Steffen Sandner is a CDO (Chief Digital Officer) at Marc O'Polo. In this episode we learn about the Digital Transformation project they're currently going through. What you own vs. what you buy is the most important question to ask when establishing the software architecture. Steffen helps us answer this question. He als gives us some hints on how to cooperate between tech and business stakeholders.
Piotr Karwatka: Well-established fashion retail business, 1600 employees in 40 countries. Multi-channel e-commerce already doing great numbers. Today, we're gonna discuss how Digital Transformation looks at this scale, and there is no better person to ask about this than Steffen Sandner.
Hello Steffen! It's really cool to have you here! Thanks for accepting my invitation!
Steffen Sandner: Thanks! Nice to be here too.
Piotr: You used to work at Marc O’ Polo, for about five years already. You started as a UX manager. Would you tell us a little bit more about your background?
Steffen: Yes. UX was just a start. After that I quickly took over the e-commerce Developers and UX Designers and gave them a voice within the company. One thing came to another and we quickly were able to grow the Developer Unit heavily, within the Digital Unit. Right now, we try to combine the best business concept persons with our Software Development, the Data Engineers, and just recently, we opened another big team where we combined data engineers with data analysts and data scientists. The alignment of goals from concept strengths to tech capabilities combined with their project management gives us speed and autonomy within the company.
Piotr Karwatka: I guess that we first met somewhere in autumn last year, and you were starting a new project at Marc O’ Polo. What is this project all about?
Steffen The simple way to describe it is: we will set our e-commerce architecture towards headless behind the scenes. We're building an e-commerce ecosystem that gives us the driver's seat for all future challenges. And e-commerce is just one of them.
Piotr: So the first question is why headless? What are the business values that headless architecture provides in your case, for your business?
Steffen: You need to know these processes that are running usually on a commercial platform. You only stage them once a night, then you have the cash needed to build up. We don't want that anymore. We want to have a product live when it's in stock immediately, or when it gets back into stock, and that's really important for us. We want to get rid of all these rhythms that we need to apply with traditional e-commerce software, and that's why we run for headless.
Piotr: So it gives you the opportunity to run the development process at like two different speeds right one from front and the second for backing?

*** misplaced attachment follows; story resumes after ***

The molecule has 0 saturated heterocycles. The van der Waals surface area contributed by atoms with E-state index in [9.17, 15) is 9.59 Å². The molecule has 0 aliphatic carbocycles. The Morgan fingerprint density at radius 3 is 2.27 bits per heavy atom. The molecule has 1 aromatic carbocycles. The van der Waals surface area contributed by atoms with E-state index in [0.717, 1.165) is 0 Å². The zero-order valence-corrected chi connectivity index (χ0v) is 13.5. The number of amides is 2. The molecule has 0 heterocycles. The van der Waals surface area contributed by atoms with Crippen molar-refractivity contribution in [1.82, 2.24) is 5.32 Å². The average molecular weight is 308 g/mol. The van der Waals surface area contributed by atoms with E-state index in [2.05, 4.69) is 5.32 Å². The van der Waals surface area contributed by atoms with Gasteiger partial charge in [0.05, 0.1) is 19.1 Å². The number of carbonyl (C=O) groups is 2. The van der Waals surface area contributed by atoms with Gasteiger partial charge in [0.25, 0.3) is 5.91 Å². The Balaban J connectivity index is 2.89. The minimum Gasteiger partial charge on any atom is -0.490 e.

Steffen: Obviously the goal is to reach the same speed but the front end needs to be quicker because it's consumer facing and we need to react to this.
Piotr: cool. So it sounds like you said something like the eCommerce is just our first step.
Is that true?
Steffen: The business models have become fluid during the last couple of years but still at the moment every sales channel has its own front-end and end ecosystem. That leads to less efficiency and that stock for example. In the future I'm pretty sure, like nearly every fashion company will face the same challenges. But in the future there will be one central order management for all directed consumer channels. Different frontlines, for different purposes, obviously um they should be built on the same stack. There needs to be a lot of intelligence in between. I'm pretty sure in your tech talk next week with Matthias, you will get even more details about the concrete tech setup. It would be stupid for me to provide you with all the tech details, that’s Matthias’ job right.
Piotr: Let's go back to the project. I guess it will somehow change the workflow for quite many different teams across the Marc O’ Polo company. So the question is: how do you introduce a change like this at this scale?
Steffen: It was quite a long process to convince the company. We're not there yet, but we already started with the project and we are trying it. We're trying to build it step by step. The partnership between the business concept and tech made the arguments clear for everybody we have within our own team. In the end everybody on the Board understood that this transformation will lead to an advantage and give us more flexibility in the future. My personal vision is to unify channels and also, within the organization, to gain process advantages, tech advantages, to have them on the same level. It's not only about technology, but the process will be a big leveler.
Piotr: I’m still wondering about, in an organization of this scale, you have thousands of people and as many ideas and initiatives which you need to prioritize somehow. How do you set the priorities at Marc O’ Polo?
Steffen: Absolutely true! From internship to C-level- everybody has an idea. We used to discuss these ideas once a month a couple of years ago and these talks took three to five hours a month. We really wasted a lot of time. Somehow, always the person with the loudest voice gets their ticket into development. So we decided to get rid of this and really be fact based. We have implemented a simple scoring system, which now has five attributes. The scores are: 1) revenue uplift, 2) savings, 3) target group value, 4) process impact and 5) tech value. The tech value contains something like: is it sustainable? Is it mobile? So we really have hard measured facts there, after designing the scores magic happens. And the tickets get the score. Developers just pick the most important one by their skill set and the prior discussion we just had yesterday took 15 minutes. Most of the companies already aligned on that and that really helps a lot in going into the same direction with the business. In the end you have more time to really get into the stuff. That is value driving and that's really important for us.